2

Oi, yes, there's definitely a bias! I can do short spurts of extroverted activity and noise, but then I need twice the time to re-center myself.

I think a lot of people fall midway in the spectrum from radical introvert to extreme extrovert. I think I do, but with a leaning toward introvert. A boss of mine used the "man of action" definition as an excuse for his random flights of fancy, leaving the staff the time-consuming task of putting together the trail of debris he left in his wake. When someone found a book stating that most successful companies are actually run by detail-oriented introverts, he was emphatic that it couldn't be so ... that introverts don't have the capacity to lead. Yeah, kind of hard to have that thrown out at me.

Have you read Susan Cain's book "Quiet: The Power of Introverts in a World That Can't Stop Talking"? It gave a little more detail than the TedTalk in describing the power of introverts. Everyone doesn't have to be able to do everything (we used to have to sell school stuff door-to-door so we were "well-rounded" ), but introverts should be recognized as having value.

@silvereyes, I think you'll enjoy it. As an introvert, I kept having "Yes!" moments. It was quite nice.

2

I couldn't appreciate silence without sound and vice versa. I do not mind being alone and I also enjoy the company others. Extroverts certainly get noticed more in the working environment and in a social setting. They are remembered for a variety of reasons.

2

Yes. People see it as strength and confidence. There is a difference between being an extrovert and being an asshole though lol

I'm both an extrovert and an introvert. I pick my spots. I used to be a full introvert until after I got to college. I remember my freshman year when I had a speech class. I dreaded it. I had anxiety knowing I had to get in front of a class and give even a 3 minute speech. There were only as many as like 20 students at most in the class too.

I still don't go out of my way to start conversations with people in person though. I'm definitely not into small talk either. My networking has suffered for it. Extroverts seem to definitely have more opportunities in dating and business, etc.

When I see something where I have to speak up, I speak up. I'm not THAT introverted!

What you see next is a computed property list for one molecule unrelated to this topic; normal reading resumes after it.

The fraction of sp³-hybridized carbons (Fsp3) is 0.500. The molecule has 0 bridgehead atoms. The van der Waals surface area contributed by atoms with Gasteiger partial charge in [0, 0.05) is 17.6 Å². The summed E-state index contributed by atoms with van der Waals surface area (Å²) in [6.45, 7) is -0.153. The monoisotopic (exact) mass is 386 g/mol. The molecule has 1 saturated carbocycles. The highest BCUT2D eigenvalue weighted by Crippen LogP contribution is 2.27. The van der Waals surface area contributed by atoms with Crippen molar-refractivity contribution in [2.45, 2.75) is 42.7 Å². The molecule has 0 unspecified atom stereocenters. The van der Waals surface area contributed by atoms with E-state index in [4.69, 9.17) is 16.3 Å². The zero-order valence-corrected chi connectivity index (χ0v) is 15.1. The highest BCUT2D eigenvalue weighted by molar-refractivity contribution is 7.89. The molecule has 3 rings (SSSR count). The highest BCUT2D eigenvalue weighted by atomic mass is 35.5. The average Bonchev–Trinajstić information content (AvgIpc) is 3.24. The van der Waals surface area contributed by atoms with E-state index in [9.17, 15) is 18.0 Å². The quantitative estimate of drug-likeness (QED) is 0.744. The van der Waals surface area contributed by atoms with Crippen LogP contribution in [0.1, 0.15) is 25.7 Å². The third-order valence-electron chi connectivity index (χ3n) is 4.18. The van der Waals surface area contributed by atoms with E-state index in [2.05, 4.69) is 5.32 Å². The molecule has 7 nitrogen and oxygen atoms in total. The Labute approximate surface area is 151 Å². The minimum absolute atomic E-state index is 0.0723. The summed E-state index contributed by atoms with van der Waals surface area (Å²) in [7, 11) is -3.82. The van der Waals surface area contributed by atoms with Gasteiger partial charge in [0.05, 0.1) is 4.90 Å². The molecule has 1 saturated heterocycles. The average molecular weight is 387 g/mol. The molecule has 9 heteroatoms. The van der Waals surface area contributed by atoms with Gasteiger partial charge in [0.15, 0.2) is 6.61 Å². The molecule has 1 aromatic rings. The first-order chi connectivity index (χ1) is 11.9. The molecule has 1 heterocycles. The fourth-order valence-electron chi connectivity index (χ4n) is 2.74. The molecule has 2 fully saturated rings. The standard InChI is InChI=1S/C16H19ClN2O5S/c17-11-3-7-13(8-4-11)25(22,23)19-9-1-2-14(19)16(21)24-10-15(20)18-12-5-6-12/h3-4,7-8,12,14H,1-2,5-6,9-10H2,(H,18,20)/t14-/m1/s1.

2

I suppose I'm outspoken and out there with my opinion most of the time. Pluss I always try to read everybodies post and comment. I've talked about things and taught things and I like it. When I'm home, thats it. I take it easy. So am I 50 / 50?

2

I think society is biased against shy people. Introversion and extroversion refer to how we recharge. If you do it in quiet time, you're an introvert. If it's in groups of people, you're an extrovert. Businesses want people who are outgoing, friendly, assertive. Introverts can be assertive.

2

Being in sales most of my life I've been an extrovert. However I enjoy my private time too.

1

"you have to stand up in front of a classroom for 6 hours"
I am definitely an introvert but I have found that I am better at public speaking than I am in smaller groups. Interviews are terrifying, talking with a new hire, going to work events, or anything small scale where one might get noticed by someone higher up I feel inadequate because I can't "play the game" sort of speak.

I may sit at my computer excelling at any task handed to me but I don't go out of my way to impress anyone or draw attention to myself, I may go above and beyond in the work itself but it goes unnoticed(in the long term) because I didn't waste 30 minutes talking about 'sports ball', pets or some other irrelevant topic so my name doesn't come up in conversations later. They forget about the one doing the lion's share of the work because there's no personal connection to assist in remembering the good impersonal work later on...

I had more to say but this made me reflect too much on my situation at work and now I'm not sure if I'm mad, sad or some hybrid of the two...

1

Most definitely yes

1

I was introverted when I was young Something happen my teens when I left home at 16 my outlook positive changed and got away from suppression of my step father. Ever since then I had no reason to hide inside of my turtle shell.

@silvereyes I know was very shy bad analogy I suppose.

@silvereyes I was very depressed because of abuse when I was young some of my friend would have considered me suicidal back then. My analogy was not so good.

1

Story of my life right there.

1

Yoou have a valid point that I never considered before

1

I spend my planning period listening to music. I just shut the door.

1

I agree, there is a bias towards extroverts in the US. I'm not sure I do anything to cope. I think I might actually just avoid it. I've never really thought about it before.

1

I never met a stranger ...but I seen that in America society the "man" of contemplation is favored..